Review: QUIZ, Chichester Festival Theatre

Rory Bremner leads the cast of James Graham's play, back in Chichester, where it saw its premiere in 2017, and on tour

By: Sep. 29, 2023
Review: QUIZ, Chichester Festival Theatre

Review: QUIZ, Chichester Festival Theatre There’s so much that’s hard to believe in Quiz, James Graham’s play that reconstructs the story of the ‘Coughing Major’, Charles Ingram, who won and lost £1m, but most incredible of all is the fact that Who Wants To Be A Millionaire almost didn’t happen at all.  

In the late 90s, before Reality TV, before cameras zooming into taut faces as Wagnerian music plays, before revenue-generating phonelines to fund mega-prizes, quiz shows were niche. Blockbusters for the students, University Challenge for the graduates and God knows what on daytime, probably hosted by Danny Baker with Bob Mills as a contestant. WWTBAM changed all that. And Major Ingram changed WWTBAM.   

With such a prize just 15 right answers away, it was always going to attract chancers who had cut their teeth in pub quizzes for £50 or on the machines in the bar for £20 or so (I did that). The same faces started to appear in WWTBAM’s  Fastest Finger First shootouts to get into The Chair opposite Chris Tarrant (as they do now on the conveyor belt between University Challenge, Eggheads and Only Connect, but that’s just for nerd points not the folding stuff). It was only a matter of time before someone tried to game the system, indeed, a whole shadowy syndicate emerged on a global scale to do that. That’s the thing about conspiracies - sometimes they’re real, maybe…

We’re pitched into that theatrical standby, that theatre in all but name, a courtroom, in which three alleged conspirators, the Major, his wife, Diana, and a WWTBAM obsessive, Tecwen Whittock, are on trial for defrauding the show of £1m. The narrative tracks backwards and forwards in time, weaves facts and speculations into a narrative thread and leaves us to decide whodunnit (or, indeed, if there was any ‘dun’ at all). 

Rory Bremner, making a second foray into theatre 11 years on from his last, may be the star name on the playbill - and his Tarrant turn is as well observed as you would expect - but the real stars of the show are Robert Jones’s set and Ryan Day’s lighting. You feel like you’re there (the sweep of seating at Chichester Festival Theatre helps) a crucial element in understanding the case for the defence presented after the interval. It’s all so bright, so disorienting, so all-encompassing that homing in on the four choices for each answer is hard enough, never mind filtering the noises off.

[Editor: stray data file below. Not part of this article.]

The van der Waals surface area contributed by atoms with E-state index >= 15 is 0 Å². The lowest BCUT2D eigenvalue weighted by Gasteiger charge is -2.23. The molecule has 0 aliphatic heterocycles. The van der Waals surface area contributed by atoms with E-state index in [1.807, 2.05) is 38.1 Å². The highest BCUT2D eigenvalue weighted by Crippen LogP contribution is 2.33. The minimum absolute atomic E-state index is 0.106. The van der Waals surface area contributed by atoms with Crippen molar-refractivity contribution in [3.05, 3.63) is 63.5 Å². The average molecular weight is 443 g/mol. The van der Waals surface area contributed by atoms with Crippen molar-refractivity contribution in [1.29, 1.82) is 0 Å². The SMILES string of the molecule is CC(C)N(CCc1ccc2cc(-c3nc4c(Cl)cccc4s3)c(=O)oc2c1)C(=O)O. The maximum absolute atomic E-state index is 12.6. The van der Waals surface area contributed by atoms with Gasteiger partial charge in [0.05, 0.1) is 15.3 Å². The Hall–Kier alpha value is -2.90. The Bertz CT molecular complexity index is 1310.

Lewis Reeves gives us a timid, most-unmilitary of majors (a kindred spirit to Catch-22’s Major Major), very much the third choice behind his wife (£32k won) and her brother, Adrian (also £32k won), to go into The Chair. Charley Webb’s Diana is very much the keenest of the trio, a quiz fan and good at them, as her win attests. Jay Taylor portrays her brother as troubled, desperate, more like a compulsive gambler than a quizzer, though the border between those personality types is often porous.

Co-directors, Daniel Evans and Sean Linnen, mine the comedy in the script mainly through Mark Benton, in a succession of broad cameos in which he gets more than his fair share of laughs. Marc Antolin, like most of the cast delivering multiple roles, has a lot of fun on the mic asking the questions in the pub, a job I’ve done many, many times and, yes, it is like that. 

If the action sags a little in the second half - there’s perhaps a little too much repetition of events already played out by the prosecution, this time seen from the defence’s perspective - the show never stops entertaining and is certainly paced with more verve than its inspiration that was too slow for me to bother with after about two viewings.

But did they do it? One feels that Graham has been overly sympathetic to the Ingrams, who did suffer from a disgraceful early 2000s version of a social media pile-on, but perhaps that is an offset to the verdicts delivered at Southwark Crown Court. The sentencing though? Really? You have to answer a lot more than 15 questions fraudulently to get up to £1m in benefit fraud and I doubt such felons would be treated as leniently as this middle-class trio.

People will make up their own minds (and, yep, they do ask the audience), but I was left with an impression that often flits across my mind when such conspiracies are postulated. With such a lack of security offering an open invitation to first slide into The Chair and second climb up to the jackpot, one wonders why it took so long for someone to try it. Or, maybe it didn’t and there’s a mastermind sitting by a swimming pool now, sipping a dry martini planning their next heist to bag something rather less prestigious, but rather more valuable, than the Mastermind trophy.  

Quiz is at Chichester Festival Theatre until 30 September and on tour

Photo Credit: Johan Persson

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Gary Naylor is chief London reviewer for BroadwayWorld ( and feels privileged to see so much of his home city's theatre. He writes about ... Gary Naylor">(read more about this author)



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